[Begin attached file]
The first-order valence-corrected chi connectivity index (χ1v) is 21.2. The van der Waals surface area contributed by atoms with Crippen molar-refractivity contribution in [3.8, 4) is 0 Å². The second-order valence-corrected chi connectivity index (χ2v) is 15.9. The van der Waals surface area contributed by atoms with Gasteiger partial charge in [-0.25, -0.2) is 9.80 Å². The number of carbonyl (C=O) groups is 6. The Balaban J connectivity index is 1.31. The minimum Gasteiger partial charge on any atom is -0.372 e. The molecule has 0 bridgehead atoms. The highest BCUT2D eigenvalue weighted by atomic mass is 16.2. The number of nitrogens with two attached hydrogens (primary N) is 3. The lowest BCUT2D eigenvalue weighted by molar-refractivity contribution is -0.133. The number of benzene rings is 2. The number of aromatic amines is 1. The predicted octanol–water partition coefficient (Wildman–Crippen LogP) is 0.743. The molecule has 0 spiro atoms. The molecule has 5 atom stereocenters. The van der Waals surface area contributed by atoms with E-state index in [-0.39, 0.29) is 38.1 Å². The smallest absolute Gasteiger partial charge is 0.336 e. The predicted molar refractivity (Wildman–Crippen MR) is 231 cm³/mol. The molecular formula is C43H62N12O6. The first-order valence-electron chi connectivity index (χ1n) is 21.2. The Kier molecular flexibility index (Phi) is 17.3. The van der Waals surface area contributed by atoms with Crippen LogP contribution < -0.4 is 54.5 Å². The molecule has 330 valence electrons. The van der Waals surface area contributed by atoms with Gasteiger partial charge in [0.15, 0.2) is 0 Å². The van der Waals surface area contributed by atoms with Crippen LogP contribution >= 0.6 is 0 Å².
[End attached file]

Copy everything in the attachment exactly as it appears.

The first-order valence-corrected chi connectivity index (χ1v) is 21.2. The van der Waals surface area contributed by atoms with Crippen molar-refractivity contribution in [3.8, 4) is 0 Å². The second-order valence-corrected chi connectivity index (χ2v) is 15.9. The van der Waals surface area contributed by atoms with Gasteiger partial charge in [-0.25, -0.2) is 9.80 Å². The number of carbonyl (C=O) groups is 6. The Balaban J connectivity index is 1.31. The minimum Gasteiger partial charge on any atom is -0.372 e. The molecule has 0 bridgehead atoms. The highest BCUT2D eigenvalue weighted by atomic mass is 16.2. The number of nitrogens with two attached hydrogens (primary N) is 3. The lowest BCUT2D eigenvalue weighted by molar-refractivity contribution is -0.133. The number of benzene rings is 2. The number of aromatic amines is 1. The predicted octanol–water partition coefficient (Wildman–Crippen LogP) is 0.743. The molecule has 0 spiro atoms. The molecule has 5 atom stereocenters. The van der Waals surface area contributed by atoms with E-state index in [-0.39, 0.29) is 38.1 Å². The smallest absolute Gasteiger partial charge is 0.336 e. The predicted molar refractivity (Wildman–Crippen MR) is 231 cm³/mol. The molecular formula is C43H62N12O6. The first-order valence-electron chi connectivity index (χ1n) is 21.2. The Kier molecular flexibility index (Phi) is 17.3. The van der Waals surface area contributed by atoms with Crippen LogP contribution < -0.4 is 54.5 Å². The molecule has 330 valence electrons. The van der Waals surface area contributed by atoms with Gasteiger partial charge in [0.15, 0.2) is 0 Å². The van der Waals surface area contributed by atoms with Crippen LogP contribution >= 0.6 is 0 Å².